Friday, December 16, 2005


Congrats to The Man of GOP and the City who beat yours truly in a tie-breaker.

Saturday, Dec. 17
NEW ENGLAND 4½ Tampa Bay 36
NY GIANTS 3 Kansas City 46½
Denver 9 BUFFALO 35
Sunday, Dec. 18
Pittsburgh 3½ MINNESOTA 40½
INDIANAPOLIS 7½ San Diego 51
JACKSONVILLE 15½ San Francisco 37½
Seattle 7 TENNESSEE 44½
Arizona 1 HOUSTON 42
MIAMI 9 NY Jets 35½
Carolina 9 NEW ORLEANS 40½
WASHINGTON 3 Dallas 35½
Cincinnati 8 DETROIT 43½
OAKLAND 3 Cleveland 40
ST. LOUIS 3½ Philadelphia 43
Atlanta 3½ CHICAGO 31½
Monday, Dec. 19
Green Bay 3½ BALTIMORE 33½


HOW TO PLAY: Choose who you think will beat the spread in each game. Favorites are listed first, before the spread. Send your picks before I post my picks on Saturday, 12 noon ET. For tiebreaker purposes predict the total points for Monday night's game. Tiebreaker determined by what predicted score comes closest to overall score.

Send your picks via email. If you have a blog, please give me your URL.

GOP and the City: 8
T. Galvin: 8
Gil M.: 7
RightVoices.com: 6
SixHertz House of Pain: 6
Quita: 5
Uptown Girl: 5

Uptown Girl: 145
T. Galvin: 134
GOP and the City: 132
Quita: 131
SixHertz House of Pain: 121
RightVoices.com: 104
Gil M.: 96
MajorLeagueTexasHold'Em: 74



Want to make sure you are not subsidizing a regime that shoots and kills its own people? That will be hard to do this Christmas season.

For most consumers, especially those with young children on their Christmas list, products made outside the United States will account for the bulk of their holiday shopping.

The list of dolls and toy trucks produced outside the United States includes some of the most popular brands: Barbie, Bratz, Polly Pockets, American Girl, Little Tikes, Hot Wheels and Tonka. They are made in China, Indonesia or Mexico.

Imports from China account for 81 percent of all toys sold in the United States, says J. Craig Shearman, vice president for public relations at the National Retail Federation, a trade group in Washington.

There are some toys still made in the US of A.

Although the U.S. imported $648 billion in consumer goods last year, some toys continue to be made here.

Crayola's crayons, markers, paints and modeling clay are made in Easton, Pa. Hasbro's board games, such as Memory and Sorry, as well as most books, including Scholastic's titles, are made in the United States.

It's getting hard to support local jobs when American stalwarts like Apple and Microsoft make popular products overseas.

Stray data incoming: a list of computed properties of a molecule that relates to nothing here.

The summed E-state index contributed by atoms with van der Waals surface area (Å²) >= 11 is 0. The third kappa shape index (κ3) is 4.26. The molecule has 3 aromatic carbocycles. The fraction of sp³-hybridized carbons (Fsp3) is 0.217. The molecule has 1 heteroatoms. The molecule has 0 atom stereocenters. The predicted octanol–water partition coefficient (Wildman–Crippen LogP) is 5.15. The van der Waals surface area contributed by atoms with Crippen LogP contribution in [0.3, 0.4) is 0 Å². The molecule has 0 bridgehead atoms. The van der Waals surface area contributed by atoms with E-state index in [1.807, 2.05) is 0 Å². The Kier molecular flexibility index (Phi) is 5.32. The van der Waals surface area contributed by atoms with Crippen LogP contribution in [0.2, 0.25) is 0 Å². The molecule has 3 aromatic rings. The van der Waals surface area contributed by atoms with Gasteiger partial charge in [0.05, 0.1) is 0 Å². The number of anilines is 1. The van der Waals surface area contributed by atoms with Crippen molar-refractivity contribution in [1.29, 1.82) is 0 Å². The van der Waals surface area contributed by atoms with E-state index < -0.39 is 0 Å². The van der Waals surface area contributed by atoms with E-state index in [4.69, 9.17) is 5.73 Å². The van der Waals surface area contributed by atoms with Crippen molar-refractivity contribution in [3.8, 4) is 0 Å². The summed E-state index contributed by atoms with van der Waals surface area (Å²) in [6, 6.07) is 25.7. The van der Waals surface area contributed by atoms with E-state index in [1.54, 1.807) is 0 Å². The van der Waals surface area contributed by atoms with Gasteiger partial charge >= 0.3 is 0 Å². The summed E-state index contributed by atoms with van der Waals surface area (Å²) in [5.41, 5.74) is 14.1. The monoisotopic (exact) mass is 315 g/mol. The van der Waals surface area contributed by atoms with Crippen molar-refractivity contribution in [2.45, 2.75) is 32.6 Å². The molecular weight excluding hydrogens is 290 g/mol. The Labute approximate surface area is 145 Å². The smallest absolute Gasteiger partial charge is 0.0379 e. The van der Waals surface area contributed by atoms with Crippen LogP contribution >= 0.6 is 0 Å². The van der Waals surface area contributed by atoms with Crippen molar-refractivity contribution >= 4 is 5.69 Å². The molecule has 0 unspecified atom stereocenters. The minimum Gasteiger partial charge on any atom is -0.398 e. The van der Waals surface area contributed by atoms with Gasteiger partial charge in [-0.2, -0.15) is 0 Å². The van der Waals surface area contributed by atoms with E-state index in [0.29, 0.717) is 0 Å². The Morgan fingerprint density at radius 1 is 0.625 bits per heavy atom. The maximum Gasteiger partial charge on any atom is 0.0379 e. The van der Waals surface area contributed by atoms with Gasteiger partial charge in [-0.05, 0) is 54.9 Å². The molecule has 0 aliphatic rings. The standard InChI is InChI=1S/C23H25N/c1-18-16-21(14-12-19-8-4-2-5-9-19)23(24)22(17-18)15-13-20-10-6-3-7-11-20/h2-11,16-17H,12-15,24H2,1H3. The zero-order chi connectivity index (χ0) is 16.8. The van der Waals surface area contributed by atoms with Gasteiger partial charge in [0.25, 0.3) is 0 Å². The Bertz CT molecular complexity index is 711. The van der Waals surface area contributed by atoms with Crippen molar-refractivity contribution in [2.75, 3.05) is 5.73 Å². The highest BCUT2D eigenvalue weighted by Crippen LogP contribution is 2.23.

Shopping for tech-minded teenagers means shopping for goods produced by Chinese and Japanese manufacturers. Apple's IPod and Microsoft's Xbox 360 are made in China. Most video games are made in Japan.

Even that time-tested gift for grandparents -- slippers -- comes with the ubiquitous "Made in China" imprint or gold sticker. DearFoam, Isotoner and Alpine brands are produced there.

What to do? Buy real trees and gift cards, it seems

Roger Simmermaker, author of the book "How Americans Can Buy American," says U.S. citizens should seek out American-made products. "It means more jobs for Americans, and workers in foreign countries don't pay taxes to America," Mr. Simmermaker says. "Those fees ... support Social Security, Medicare, public schools and the national debt."

Shoppers say they would like to buy American brands, but often can't. "It sounds bad that so many things we buy are processed overseas, but I don't really think about it when I buy," says Brenda Abercrombie, an Ashburn, Va., resident shopping Tuesday at Tysons Corner Center on Tuesday.

Products made by U.S. manufacturers are sometimes hard to find. Live Christmas trees are grown in all 50 states and sold locally, but 80 percent of the artificial ones are made in China. The ornaments, if not homemade with paste and glitter, probably will have been produced outside the United States, too. Ornaments depicting characters from "The Wizard of Oz" and "The Simpsons," among others at Santa's Treasure Chest, are imprinted with "Made in China."

When shoppers run out of ideas, though, there's Plan B: the gift card. The majority of them are still made in the United States.

Washington Times: Christmas lists groan with toys made in China


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